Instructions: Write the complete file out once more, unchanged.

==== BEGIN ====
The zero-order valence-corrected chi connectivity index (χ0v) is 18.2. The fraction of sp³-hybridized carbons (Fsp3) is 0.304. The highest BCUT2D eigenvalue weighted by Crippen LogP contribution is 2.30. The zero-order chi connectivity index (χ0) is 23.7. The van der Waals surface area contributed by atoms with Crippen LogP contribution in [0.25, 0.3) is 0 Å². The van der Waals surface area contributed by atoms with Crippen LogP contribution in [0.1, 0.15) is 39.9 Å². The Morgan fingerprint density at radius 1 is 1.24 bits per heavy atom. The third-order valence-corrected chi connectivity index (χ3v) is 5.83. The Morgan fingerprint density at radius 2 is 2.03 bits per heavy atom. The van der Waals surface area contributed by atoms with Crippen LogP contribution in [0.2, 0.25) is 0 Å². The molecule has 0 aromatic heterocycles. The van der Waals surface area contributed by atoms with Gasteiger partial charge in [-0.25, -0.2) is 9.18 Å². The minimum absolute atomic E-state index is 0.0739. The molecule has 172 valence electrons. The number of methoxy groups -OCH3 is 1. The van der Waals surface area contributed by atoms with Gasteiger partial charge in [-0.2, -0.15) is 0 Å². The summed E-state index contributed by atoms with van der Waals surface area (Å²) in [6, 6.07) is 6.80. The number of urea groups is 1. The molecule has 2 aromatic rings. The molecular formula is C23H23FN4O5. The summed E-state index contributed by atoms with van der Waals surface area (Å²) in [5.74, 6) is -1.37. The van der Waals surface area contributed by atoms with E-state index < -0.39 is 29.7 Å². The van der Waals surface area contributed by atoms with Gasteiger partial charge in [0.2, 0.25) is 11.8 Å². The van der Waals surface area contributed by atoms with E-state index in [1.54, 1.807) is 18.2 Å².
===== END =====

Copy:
The zero-order valence-corrected chi connectivity index (χ0v) is 18.2. The fraction of sp³-hybridized carbons (Fsp3) is 0.304. The highest BCUT2D eigenvalue weighted by Crippen LogP contribution is 2.30. The zero-order chi connectivity index (χ0) is 23.7. The van der Waals surface area contributed by atoms with Crippen LogP contribution in [0.25, 0.3) is 0 Å². The van der Waals surface area contributed by atoms with Crippen LogP contribution in [0.1, 0.15) is 39.9 Å². The Morgan fingerprint density at radius 1 is 1.24 bits per heavy atom. The third-order valence-corrected chi connectivity index (χ3v) is 5.83. The Morgan fingerprint density at radius 2 is 2.03 bits per heavy atom. The van der Waals surface area contributed by atoms with Crippen LogP contribution in [0.2, 0.25) is 0 Å². The molecule has 0 aromatic heterocycles. The van der Waals surface area contributed by atoms with Gasteiger partial charge in [-0.25, -0.2) is 9.18 Å². The minimum absolute atomic E-state index is 0.0739. The molecule has 172 valence electrons. The number of methoxy groups -OCH3 is 1. The van der Waals surface area contributed by atoms with Gasteiger partial charge in [-0.2, -0.15) is 0 Å². The summed E-state index contributed by atoms with van der Waals surface area (Å²) in [6, 6.07) is 6.80. The number of urea groups is 1. The molecule has 2 aromatic rings. The molecular formula is C23H23FN4O5. The summed E-state index contributed by atoms with van der Waals surface area (Å²) in [5.74, 6) is -1.37. The van der Waals surface area contributed by atoms with E-state index < -0.39 is 29.7 Å². The van der Waals surface area contributed by atoms with Gasteiger partial charge in [0.2, 0.25) is 11.8 Å². The van der Waals surface area contributed by atoms with E-state index in [1.54, 1.807) is 18.2 Å².